“Basketball players have been experimenting with yoga for decades. Kareem Abdul-Jabbar was perhaps the first high-profile player to embrace it. In recent years, Shaquille O’Neal has used it at times to increase flexibility in his legs. Phil Jackson, who is famous for his alternative techniques, used it as a player to help with back problems and had the Bulls go through a series of yoga classes throughout the 1997-98 championship season.
The theory is that basketball players tend to be strong in certain areas, such as the legs and arms, due to the nature of the game. But all the repetitive motion can build up tension and limit flexibility in some joints and large muscles.”
There’s no question that the increased flexibility and limberness a player can develop through yoga can extend a career dramatically: Kareem was an effective big man for a much longer period of time than the vast majority of NBA bigs.
The advent of analytics, the EFF rating, the spreadsheets upon spreadsheets upon spreadsheets – These new developments are changing the way professional basketball is played. Rather than being a 5 on 5 scrimmage where anything goes, every play is calculated and every possession is significant.
You can’t leave shooters open near the 3 point line. 3 point shooting isn’t exclusively catch-and-shoot as it was in the past. Players, most notably Stephen Curry, have dedicated hours of practice every day to perfecting the quick release 3 off the dribble. Trying to defend Curry is horrifying: you can do everything right, and still, this happens:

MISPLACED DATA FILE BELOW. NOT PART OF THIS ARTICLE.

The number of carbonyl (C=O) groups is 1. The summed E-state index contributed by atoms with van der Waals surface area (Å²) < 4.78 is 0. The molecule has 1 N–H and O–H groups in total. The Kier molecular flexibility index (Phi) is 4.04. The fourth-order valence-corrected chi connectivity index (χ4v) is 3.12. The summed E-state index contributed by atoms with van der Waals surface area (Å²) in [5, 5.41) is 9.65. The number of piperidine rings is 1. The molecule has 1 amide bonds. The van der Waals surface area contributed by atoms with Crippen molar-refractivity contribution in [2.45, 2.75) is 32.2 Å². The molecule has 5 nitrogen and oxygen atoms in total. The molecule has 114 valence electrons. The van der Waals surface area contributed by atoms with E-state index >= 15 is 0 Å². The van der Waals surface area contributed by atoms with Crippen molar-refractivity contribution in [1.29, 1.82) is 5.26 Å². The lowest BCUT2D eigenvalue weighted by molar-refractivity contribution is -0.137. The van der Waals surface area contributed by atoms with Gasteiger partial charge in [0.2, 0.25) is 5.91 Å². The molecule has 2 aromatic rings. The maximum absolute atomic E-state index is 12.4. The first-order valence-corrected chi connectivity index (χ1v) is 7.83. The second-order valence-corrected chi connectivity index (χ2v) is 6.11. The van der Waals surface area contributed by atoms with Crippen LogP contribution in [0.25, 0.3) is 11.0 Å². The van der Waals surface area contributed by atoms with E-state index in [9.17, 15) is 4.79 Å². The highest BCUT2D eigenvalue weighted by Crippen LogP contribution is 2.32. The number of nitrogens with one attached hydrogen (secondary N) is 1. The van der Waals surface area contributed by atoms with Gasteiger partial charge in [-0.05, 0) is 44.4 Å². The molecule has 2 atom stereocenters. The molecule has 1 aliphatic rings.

Additionally, the age of the midrange jump shooter is coming to a close. Teams still clinging to the romantic ideal of the high volume swisher just get steam-rolled (see LA Lakers). Players are getting to the rim, and if you snooze on defense they will either score over you or draw a foul…. or both.
Morey’s Rockets are a prime example of this dynamic shift. James Harden drives and kicks out to a teammate for an open three, or he drives and, more often than not, gets fouled. Meanwhile, Dwight floats around the rim, ready to slam anything that gets near him.
What I’m getting at is that players can’t even doze off for a second or two without being embarrassed. This level of intensity makes players fatigue faster and pay less attention to avoiding injury.
This would also explain the phenomena of ‘resting,’ as made famous by Gregg Popovich of the San Antonio Spurs. Sure, Michael Jordan can play 40 minutes a game, every game, for season after season after season; but the game was different then. Modern NBA games are much more physically and mentally taxing than they have ever been before.
What ABOUT MY leg?
It means that players need to either tone it down, which no one wants, or take full advantage of the exercises and conditioning available to them. If Lebron wasn’t as fanatically devoted to his craft, his injury history would look much more discouraging. Players need to take conditioning beyond the weight room if they want to prolong their career.
I sort of forgot to make this article humorous so I’ll share a joke with you:
The first time I bought a universal remote control from Target, I held it in my hand and thought to myself, “Well, this changes everything!”